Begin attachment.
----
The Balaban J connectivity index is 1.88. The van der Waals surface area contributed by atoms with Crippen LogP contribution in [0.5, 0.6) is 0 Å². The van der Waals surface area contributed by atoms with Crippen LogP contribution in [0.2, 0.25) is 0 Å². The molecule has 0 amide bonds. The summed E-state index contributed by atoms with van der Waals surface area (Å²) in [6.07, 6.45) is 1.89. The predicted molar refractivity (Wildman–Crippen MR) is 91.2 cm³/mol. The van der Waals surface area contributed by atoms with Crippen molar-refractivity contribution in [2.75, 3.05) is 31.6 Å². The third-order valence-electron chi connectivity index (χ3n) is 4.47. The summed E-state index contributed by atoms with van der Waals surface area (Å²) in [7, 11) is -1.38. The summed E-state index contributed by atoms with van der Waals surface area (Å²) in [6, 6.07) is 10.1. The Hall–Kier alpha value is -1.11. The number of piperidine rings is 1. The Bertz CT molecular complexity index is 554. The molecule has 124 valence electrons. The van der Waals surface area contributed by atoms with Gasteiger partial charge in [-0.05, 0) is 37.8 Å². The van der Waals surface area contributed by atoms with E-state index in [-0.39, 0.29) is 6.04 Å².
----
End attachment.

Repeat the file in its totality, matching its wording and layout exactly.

The Balaban J connectivity index is 1.88. The van der Waals surface area contributed by atoms with Crippen LogP contribution in [0.5, 0.6) is 0 Å². The van der Waals surface area contributed by atoms with Crippen LogP contribution in [0.2, 0.25) is 0 Å². The molecule has 0 amide bonds. The summed E-state index contributed by atoms with van der Waals surface area (Å²) in [6.07, 6.45) is 1.89. The predicted molar refractivity (Wildman–Crippen MR) is 91.2 cm³/mol. The van der Waals surface area contributed by atoms with Crippen molar-refractivity contribution in [2.75, 3.05) is 31.6 Å². The third-order valence-electron chi connectivity index (χ3n) is 4.47. The summed E-state index contributed by atoms with van der Waals surface area (Å²) in [7, 11) is -1.38. The summed E-state index contributed by atoms with van der Waals surface area (Å²) in [6, 6.07) is 10.1. The Hall–Kier alpha value is -1.11. The number of piperidine rings is 1. The Bertz CT molecular complexity index is 554. The molecule has 124 valence electrons. The van der Waals surface area contributed by atoms with Gasteiger partial charge in [-0.05, 0) is 37.8 Å². The van der Waals surface area contributed by atoms with E-state index in [-0.39, 0.29) is 6.04 Å².